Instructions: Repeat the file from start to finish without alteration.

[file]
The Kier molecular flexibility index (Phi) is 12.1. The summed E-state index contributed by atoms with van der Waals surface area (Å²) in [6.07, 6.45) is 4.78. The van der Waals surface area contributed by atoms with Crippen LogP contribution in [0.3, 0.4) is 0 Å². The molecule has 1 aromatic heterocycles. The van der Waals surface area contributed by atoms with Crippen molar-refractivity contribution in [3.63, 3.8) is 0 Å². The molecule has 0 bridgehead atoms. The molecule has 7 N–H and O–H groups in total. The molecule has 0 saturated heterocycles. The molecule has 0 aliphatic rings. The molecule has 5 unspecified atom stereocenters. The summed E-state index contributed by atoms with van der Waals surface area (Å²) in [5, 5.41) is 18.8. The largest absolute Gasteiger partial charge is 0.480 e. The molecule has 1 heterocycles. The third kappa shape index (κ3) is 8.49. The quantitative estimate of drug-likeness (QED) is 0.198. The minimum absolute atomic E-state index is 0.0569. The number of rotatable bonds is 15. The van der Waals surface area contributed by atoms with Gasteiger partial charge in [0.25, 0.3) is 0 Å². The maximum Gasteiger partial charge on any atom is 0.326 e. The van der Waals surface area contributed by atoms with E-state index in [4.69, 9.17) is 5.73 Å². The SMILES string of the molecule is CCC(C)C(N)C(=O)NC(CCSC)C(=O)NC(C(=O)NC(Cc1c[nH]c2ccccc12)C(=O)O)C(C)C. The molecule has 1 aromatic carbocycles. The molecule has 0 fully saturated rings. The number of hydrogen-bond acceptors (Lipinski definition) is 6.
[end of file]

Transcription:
The Kier molecular flexibility index (Phi) is 12.1. The summed E-state index contributed by atoms with van der Waals surface area (Å²) in [6.07, 6.45) is 4.78. The van der Waals surface area contributed by atoms with Crippen LogP contribution in [0.3, 0.4) is 0 Å². The molecule has 1 aromatic heterocycles. The van der Waals surface area contributed by atoms with Crippen molar-refractivity contribution in [3.63, 3.8) is 0 Å². The molecule has 0 bridgehead atoms. The molecule has 7 N–H and O–H groups in total. The molecule has 0 saturated heterocycles. The molecule has 0 aliphatic rings. The molecule has 5 unspecified atom stereocenters. The summed E-state index contributed by atoms with van der Waals surface area (Å²) in [5, 5.41) is 18.8. The largest absolute Gasteiger partial charge is 0.480 e. The molecule has 1 heterocycles. The third kappa shape index (κ3) is 8.49. The quantitative estimate of drug-likeness (QED) is 0.198. The minimum absolute atomic E-state index is 0.0569. The number of rotatable bonds is 15. The van der Waals surface area contributed by atoms with Gasteiger partial charge in [0.25, 0.3) is 0 Å². The maximum Gasteiger partial charge on any atom is 0.326 e. The van der Waals surface area contributed by atoms with E-state index in [4.69, 9.17) is 5.73 Å². The SMILES string of the molecule is CCC(C)C(N)C(=O)NC(CCSC)C(=O)NC(C(=O)NC(Cc1c[nH]c2ccccc12)C(=O)O)C(C)C. The molecule has 1 aromatic carbocycles. The molecule has 0 fully saturated rings. The number of hydrogen-bond acceptors (Lipinski definition) is 6.